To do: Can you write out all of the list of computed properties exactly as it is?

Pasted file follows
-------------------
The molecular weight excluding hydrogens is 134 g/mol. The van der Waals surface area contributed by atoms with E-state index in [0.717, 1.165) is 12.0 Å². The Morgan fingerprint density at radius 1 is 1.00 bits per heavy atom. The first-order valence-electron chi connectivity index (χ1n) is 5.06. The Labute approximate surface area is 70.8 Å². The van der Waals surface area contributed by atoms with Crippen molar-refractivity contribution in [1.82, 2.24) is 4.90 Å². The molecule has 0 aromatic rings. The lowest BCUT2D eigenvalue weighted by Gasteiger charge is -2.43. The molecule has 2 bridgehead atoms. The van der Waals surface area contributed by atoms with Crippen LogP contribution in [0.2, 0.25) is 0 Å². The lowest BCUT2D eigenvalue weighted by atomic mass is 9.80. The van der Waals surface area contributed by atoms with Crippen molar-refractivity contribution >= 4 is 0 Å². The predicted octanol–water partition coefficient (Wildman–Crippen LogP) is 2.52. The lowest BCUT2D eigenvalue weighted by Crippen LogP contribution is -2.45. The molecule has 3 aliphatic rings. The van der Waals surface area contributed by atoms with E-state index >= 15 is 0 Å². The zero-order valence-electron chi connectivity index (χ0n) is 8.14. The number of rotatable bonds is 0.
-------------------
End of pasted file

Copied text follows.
The molecular weight excluding hydrogens is 134 g/mol. The van der Waals surface area contributed by atoms with E-state index in [0.717, 1.165) is 12.0 Å². The Morgan fingerprint density at radius 1 is 1.00 bits per heavy atom. The first-order valence-electron chi connectivity index (χ1n) is 5.06. The Labute approximate surface area is 70.8 Å². The van der Waals surface area contributed by atoms with Crippen molar-refractivity contribution in [1.82, 2.24) is 4.90 Å². The molecule has 0 aromatic rings. The lowest BCUT2D eigenvalue weighted by Gasteiger charge is -2.43. The molecule has 2 bridgehead atoms. The van der Waals surface area contributed by atoms with Crippen LogP contribution in [0.2, 0.25) is 0 Å². The lowest BCUT2D eigenvalue weighted by atomic mass is 9.80. The van der Waals surface area contributed by atoms with Crippen molar-refractivity contribution >= 4 is 0 Å². The predicted octanol–water partition coefficient (Wildman–Crippen LogP) is 2.52. The lowest BCUT2D eigenvalue weighted by Crippen LogP contribution is -2.45. The molecule has 3 aliphatic rings. The van der Waals surface area contributed by atoms with E-state index >= 15 is 0 Å². The zero-order valence-electron chi connectivity index (χ0n) is 8.14. The number of rotatable bonds is 0.